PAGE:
President Hosni Mubarak has pardoned a newspaper editor sentenced last week to two months in prison over reports about the Egyptian leader's health, a statement from the president's office said Monday.

Ibrahim Eissa was convicted by a lower court in March of publishing false information about Mubarak's health when he reported that the 80-year-old president was ailing. The judges said at the time that the series of articles were a threat to national stability, and had caused jittery foreign investors to flee the country. Eissa was then sentenced to six months.

State Security prosecutors later appealed the verdict, arguing it was too light. But a Cairo appeals court a week ago upheld the guilty verdict and sentenced Eissa to two months.

Eissa has run into legal trouble with the Egyptian government before. His newspaper, Al-Dustour, has been sharply critical of the regime and often broke political, social and religious taboos in its articles. It was closed in 1998 for seven years by the government after it published a statement by an Islamist group threatening Coptic Christian businessmen in Egypt.

Also, Eissa was convicted in 2006 for libeling Mubarak but only paid a fine at the time.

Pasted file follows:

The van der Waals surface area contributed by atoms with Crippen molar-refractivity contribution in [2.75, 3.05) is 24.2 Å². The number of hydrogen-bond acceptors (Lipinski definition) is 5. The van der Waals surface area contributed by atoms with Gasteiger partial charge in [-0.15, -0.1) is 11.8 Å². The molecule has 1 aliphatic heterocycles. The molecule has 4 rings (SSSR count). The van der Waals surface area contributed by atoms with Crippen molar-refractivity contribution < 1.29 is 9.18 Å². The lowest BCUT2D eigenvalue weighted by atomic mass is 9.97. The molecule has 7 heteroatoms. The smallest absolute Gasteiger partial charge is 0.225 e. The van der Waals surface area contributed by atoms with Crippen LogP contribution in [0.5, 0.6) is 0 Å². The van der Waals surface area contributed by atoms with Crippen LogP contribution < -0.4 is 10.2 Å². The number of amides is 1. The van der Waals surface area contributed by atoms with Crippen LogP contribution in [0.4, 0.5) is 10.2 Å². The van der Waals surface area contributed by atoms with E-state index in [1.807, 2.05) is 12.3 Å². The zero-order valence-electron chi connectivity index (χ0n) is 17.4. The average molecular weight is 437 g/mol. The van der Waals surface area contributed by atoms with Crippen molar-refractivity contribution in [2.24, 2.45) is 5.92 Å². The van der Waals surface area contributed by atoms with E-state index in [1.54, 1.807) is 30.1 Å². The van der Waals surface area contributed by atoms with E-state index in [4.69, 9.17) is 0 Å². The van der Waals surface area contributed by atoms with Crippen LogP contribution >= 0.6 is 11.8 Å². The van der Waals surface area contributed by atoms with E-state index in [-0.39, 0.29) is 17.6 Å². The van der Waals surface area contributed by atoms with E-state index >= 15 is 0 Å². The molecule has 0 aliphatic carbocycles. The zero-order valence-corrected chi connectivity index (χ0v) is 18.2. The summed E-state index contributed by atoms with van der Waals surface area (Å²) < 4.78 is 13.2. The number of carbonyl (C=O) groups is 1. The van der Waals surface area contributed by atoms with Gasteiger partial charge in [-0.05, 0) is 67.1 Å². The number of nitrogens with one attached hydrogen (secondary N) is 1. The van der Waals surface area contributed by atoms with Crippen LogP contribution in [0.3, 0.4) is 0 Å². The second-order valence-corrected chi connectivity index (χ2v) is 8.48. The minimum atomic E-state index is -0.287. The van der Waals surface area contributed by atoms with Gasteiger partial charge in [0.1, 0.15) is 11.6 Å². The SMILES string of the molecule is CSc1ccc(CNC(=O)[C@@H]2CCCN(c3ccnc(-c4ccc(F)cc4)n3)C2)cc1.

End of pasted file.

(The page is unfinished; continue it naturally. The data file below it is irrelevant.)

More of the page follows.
The latest verdict against him has been condemned by local and international rights groups which describe it as part of ongoing curtailment of freedom of expression in Egypt.

Some in the Egyptian journalism community did not feel relieved by the presidential pardon.

"I don't feel gratitude for the pardoning," said Hisham Kassem, a Cairo newspaper publisher. "Mubarak needs to answer when he will put an end once and for all to the issue of jailing journalists. Until then, there will always be harassment of different types."

President Hosni Mubarak has been in office for more than a quarter of a century and has no obvious successor, making any speculation about his health a very sensitive topic.